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With contributions by
Vilhjálmur Árnason, Michael Böss, Marc Bühlmann, John Erik Fossum, Mogens Herman Hansen, Anne Mette Kjær, Hans-Joachim Lauth, David Laycock, Wolfgang Merkel, Jørgen Møller, Lisa Müller, Matt Qvortrup, Robert I. Rotberg, Svend-Erik Skaaning, Jack Snyder, Georg Sørensen, Ole Therkildsen and Bernhard Wessels
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About the book
The Middle East captured front pages worldwide for the alleged Arab Spring in 2011. Large segments of the populations of Tunisia, Libya, Egypt, and Syria took to the streets to voice their protest against autocratic regimes and to demand democracy. Violent uprisings followed, but the prospects of liberal democracy are still uncertain and distant. No wonder. Democratization took a couple of centuries in the West. And even today, well-established Western democracies are under pressure from globalization and regionalization, and many claim representative democracy is in need of renewal.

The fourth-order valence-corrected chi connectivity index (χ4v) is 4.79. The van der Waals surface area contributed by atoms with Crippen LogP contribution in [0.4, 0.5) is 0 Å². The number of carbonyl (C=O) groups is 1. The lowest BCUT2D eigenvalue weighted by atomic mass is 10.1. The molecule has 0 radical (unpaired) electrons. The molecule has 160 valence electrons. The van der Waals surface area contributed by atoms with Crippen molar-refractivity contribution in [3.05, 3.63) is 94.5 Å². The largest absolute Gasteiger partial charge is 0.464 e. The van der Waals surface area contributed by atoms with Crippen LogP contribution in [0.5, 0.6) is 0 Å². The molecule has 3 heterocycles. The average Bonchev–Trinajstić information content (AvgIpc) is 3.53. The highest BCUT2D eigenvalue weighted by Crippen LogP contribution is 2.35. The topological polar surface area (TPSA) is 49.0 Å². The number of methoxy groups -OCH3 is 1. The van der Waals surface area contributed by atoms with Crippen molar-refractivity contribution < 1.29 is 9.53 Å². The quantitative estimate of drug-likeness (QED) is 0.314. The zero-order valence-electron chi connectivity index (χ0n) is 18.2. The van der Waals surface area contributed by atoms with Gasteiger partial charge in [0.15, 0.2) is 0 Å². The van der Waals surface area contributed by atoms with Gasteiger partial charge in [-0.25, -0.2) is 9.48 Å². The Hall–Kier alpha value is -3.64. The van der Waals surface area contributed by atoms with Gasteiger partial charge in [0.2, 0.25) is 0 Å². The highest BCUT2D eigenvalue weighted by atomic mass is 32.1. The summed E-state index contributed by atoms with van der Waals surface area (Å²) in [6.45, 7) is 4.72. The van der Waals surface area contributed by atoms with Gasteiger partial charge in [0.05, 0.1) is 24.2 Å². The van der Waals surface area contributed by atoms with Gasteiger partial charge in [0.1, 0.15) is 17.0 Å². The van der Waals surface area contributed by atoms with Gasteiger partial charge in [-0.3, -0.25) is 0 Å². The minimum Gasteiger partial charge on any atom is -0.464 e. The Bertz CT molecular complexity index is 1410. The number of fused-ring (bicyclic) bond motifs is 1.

This collection of essays focuses on a number of theoretical issues associated with democracy and democratization. Divided into three parts, the first part analyzes how democracy may be understood, explained and measured. The second part deals with issues of democracy, international stability, and development in fragile and developmental states and regions. The third part of the book looks at representative democracy in old democracies and its potential for development.
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